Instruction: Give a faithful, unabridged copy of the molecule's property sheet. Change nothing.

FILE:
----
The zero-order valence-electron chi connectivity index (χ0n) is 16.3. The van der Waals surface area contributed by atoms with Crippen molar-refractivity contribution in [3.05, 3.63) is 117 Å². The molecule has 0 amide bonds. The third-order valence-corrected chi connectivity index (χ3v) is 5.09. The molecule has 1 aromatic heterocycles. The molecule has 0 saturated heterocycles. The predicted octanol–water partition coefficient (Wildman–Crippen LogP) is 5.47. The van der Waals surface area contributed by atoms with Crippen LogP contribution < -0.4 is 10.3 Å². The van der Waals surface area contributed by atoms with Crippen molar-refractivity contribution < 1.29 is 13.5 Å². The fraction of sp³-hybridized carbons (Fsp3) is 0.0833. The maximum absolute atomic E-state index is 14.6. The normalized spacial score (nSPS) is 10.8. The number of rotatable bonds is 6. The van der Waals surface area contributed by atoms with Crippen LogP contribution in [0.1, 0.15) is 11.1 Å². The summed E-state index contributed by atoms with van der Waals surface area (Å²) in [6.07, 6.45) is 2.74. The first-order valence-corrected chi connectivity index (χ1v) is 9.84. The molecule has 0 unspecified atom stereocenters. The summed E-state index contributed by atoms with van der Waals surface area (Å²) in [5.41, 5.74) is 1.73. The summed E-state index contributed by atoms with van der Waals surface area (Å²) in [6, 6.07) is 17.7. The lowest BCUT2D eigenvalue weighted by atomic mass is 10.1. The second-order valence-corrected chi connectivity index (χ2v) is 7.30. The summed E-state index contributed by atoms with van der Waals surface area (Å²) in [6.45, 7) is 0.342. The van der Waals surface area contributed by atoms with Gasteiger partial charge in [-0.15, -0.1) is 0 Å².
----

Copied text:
The zero-order valence-electron chi connectivity index (χ0n) is 16.3. The van der Waals surface area contributed by atoms with Crippen molar-refractivity contribution in [3.05, 3.63) is 117 Å². The molecule has 0 amide bonds. The third-order valence-corrected chi connectivity index (χ3v) is 5.09. The molecule has 1 aromatic heterocycles. The molecule has 0 saturated heterocycles. The predicted octanol–water partition coefficient (Wildman–Crippen LogP) is 5.47. The van der Waals surface area contributed by atoms with Crippen LogP contribution < -0.4 is 10.3 Å². The van der Waals surface area contributed by atoms with Crippen molar-refractivity contribution < 1.29 is 13.5 Å². The fraction of sp³-hybridized carbons (Fsp3) is 0.0833. The maximum absolute atomic E-state index is 14.6. The normalized spacial score (nSPS) is 10.8. The number of rotatable bonds is 6. The van der Waals surface area contributed by atoms with Crippen LogP contribution in [0.1, 0.15) is 11.1 Å². The summed E-state index contributed by atoms with van der Waals surface area (Å²) in [6.07, 6.45) is 2.74. The first-order valence-corrected chi connectivity index (χ1v) is 9.84. The molecule has 0 unspecified atom stereocenters. The summed E-state index contributed by atoms with van der Waals surface area (Å²) in [5.41, 5.74) is 1.73. The summed E-state index contributed by atoms with van der Waals surface area (Å²) in [6, 6.07) is 17.7. The lowest BCUT2D eigenvalue weighted by atomic mass is 10.1. The second-order valence-corrected chi connectivity index (χ2v) is 7.30. The summed E-state index contributed by atoms with van der Waals surface area (Å²) in [6.45, 7) is 0.342. The van der Waals surface area contributed by atoms with Gasteiger partial charge in [-0.15, -0.1) is 0 Å².